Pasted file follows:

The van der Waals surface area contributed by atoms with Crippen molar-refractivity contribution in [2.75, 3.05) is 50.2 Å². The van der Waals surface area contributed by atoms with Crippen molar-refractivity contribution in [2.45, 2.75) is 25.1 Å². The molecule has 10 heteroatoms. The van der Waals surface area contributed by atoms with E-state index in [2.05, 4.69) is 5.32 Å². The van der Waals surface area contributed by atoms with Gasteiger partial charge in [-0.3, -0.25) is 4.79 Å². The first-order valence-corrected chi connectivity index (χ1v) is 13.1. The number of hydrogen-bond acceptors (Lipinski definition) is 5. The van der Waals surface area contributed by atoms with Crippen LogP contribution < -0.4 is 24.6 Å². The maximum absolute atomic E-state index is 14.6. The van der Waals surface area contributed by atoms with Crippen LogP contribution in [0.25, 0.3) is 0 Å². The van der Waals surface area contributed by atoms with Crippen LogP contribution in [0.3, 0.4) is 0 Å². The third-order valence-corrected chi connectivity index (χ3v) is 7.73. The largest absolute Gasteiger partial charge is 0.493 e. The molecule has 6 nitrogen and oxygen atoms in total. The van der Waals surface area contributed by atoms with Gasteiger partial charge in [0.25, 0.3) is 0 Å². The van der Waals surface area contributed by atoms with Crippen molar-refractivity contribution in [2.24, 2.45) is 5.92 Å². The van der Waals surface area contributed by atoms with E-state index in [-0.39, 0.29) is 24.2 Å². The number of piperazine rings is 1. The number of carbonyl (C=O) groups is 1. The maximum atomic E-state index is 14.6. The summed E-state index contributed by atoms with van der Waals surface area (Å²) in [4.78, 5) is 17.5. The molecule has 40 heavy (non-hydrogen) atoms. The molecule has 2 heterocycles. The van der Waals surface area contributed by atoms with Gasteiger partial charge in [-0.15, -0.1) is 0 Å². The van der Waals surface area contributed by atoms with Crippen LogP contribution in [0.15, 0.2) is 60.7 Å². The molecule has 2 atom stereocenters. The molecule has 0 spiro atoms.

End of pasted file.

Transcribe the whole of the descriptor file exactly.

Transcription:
The van der Waals surface area contributed by atoms with Crippen molar-refractivity contribution in [2.75, 3.05) is 50.2 Å². The van der Waals surface area contributed by atoms with Crippen molar-refractivity contribution in [2.45, 2.75) is 25.1 Å². The molecule has 10 heteroatoms. The van der Waals surface area contributed by atoms with E-state index in [2.05, 4.69) is 5.32 Å². The van der Waals surface area contributed by atoms with Gasteiger partial charge in [-0.3, -0.25) is 4.79 Å². The first-order valence-corrected chi connectivity index (χ1v) is 13.1. The number of hydrogen-bond acceptors (Lipinski definition) is 5. The van der Waals surface area contributed by atoms with Crippen LogP contribution < -0.4 is 24.6 Å². The maximum absolute atomic E-state index is 14.6. The van der Waals surface area contributed by atoms with Crippen LogP contribution in [0.25, 0.3) is 0 Å². The van der Waals surface area contributed by atoms with Crippen LogP contribution in [0.3, 0.4) is 0 Å². The third-order valence-corrected chi connectivity index (χ3v) is 7.73. The largest absolute Gasteiger partial charge is 0.493 e. The molecule has 6 nitrogen and oxygen atoms in total. The van der Waals surface area contributed by atoms with Gasteiger partial charge in [0.25, 0.3) is 0 Å². The van der Waals surface area contributed by atoms with Crippen molar-refractivity contribution in [2.24, 2.45) is 5.92 Å². The van der Waals surface area contributed by atoms with E-state index in [-0.39, 0.29) is 24.2 Å². The number of piperazine rings is 1. The number of carbonyl (C=O) groups is 1. The maximum atomic E-state index is 14.6. The summed E-state index contributed by atoms with van der Waals surface area (Å²) in [4.78, 5) is 17.5. The molecule has 40 heavy (non-hydrogen) atoms. The molecule has 2 heterocycles. The van der Waals surface area contributed by atoms with Gasteiger partial charge in [-0.15, -0.1) is 0 Å². The van der Waals surface area contributed by atoms with Crippen LogP contribution in [0.15, 0.2) is 60.7 Å². The molecule has 2 atom stereocenters. The molecule has 0 spiro atoms.